The ICC, however, said the Indian team took prior permission from it and there was no political motive involved.
Karachi: International Cricket Council CEO Dave Richardson on Monday said he doesn’t forsee any threat to the high-profile India-Pakistan World Cup match, insisting that the two teams are bound by an ICC agreement to show up.
“For ICC events, all teams have signed a members’ participation agreement which requires them to participate in all the matches of the tournament and (in case of) any unjustified non-compliance with that provision, the playing conditions will kick in and the points will be awarded accordingly (to the other team),” he said when asked about the matter.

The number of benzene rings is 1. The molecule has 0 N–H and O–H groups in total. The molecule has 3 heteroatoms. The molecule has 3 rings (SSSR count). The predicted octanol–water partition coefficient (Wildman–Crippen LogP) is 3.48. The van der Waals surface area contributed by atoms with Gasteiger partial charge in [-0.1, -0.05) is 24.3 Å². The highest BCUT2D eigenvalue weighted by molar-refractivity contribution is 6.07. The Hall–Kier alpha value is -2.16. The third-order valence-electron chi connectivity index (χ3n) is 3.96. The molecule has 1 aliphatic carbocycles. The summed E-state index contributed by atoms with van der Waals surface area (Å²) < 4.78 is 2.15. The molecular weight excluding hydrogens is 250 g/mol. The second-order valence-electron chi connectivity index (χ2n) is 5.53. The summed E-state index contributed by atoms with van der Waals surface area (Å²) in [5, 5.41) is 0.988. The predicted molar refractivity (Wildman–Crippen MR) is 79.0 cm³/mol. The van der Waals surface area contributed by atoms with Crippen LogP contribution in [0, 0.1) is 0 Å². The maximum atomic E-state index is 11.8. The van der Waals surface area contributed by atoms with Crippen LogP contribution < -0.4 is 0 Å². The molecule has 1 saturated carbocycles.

Pakistan strongly objected to Team India’s Army cap gesture and wrote to the world body, accusing India of politicising the game. The ICC, however, said the Indian team took prior permission from it and there was no political motive involved.
“In this case, it was a one-off consent. It was granted subject to the message around the wearing of the caps simply being sympathy with the people, who had lost their lives in the (Pulwama) attack and in particular, to help them raise funds for the families of the people who had lost their lives,” Richardson said.
“The ICC’s motto is clear we don’t want to mix politics with sports.”
Asked about the ICC’s role in the resumption of bilateral ties between India and Pakistan, Richardson said it was completely up to the two cricketing boards. The ICC CEO said the perception about Pakistan among the rest of the world is slowly changing.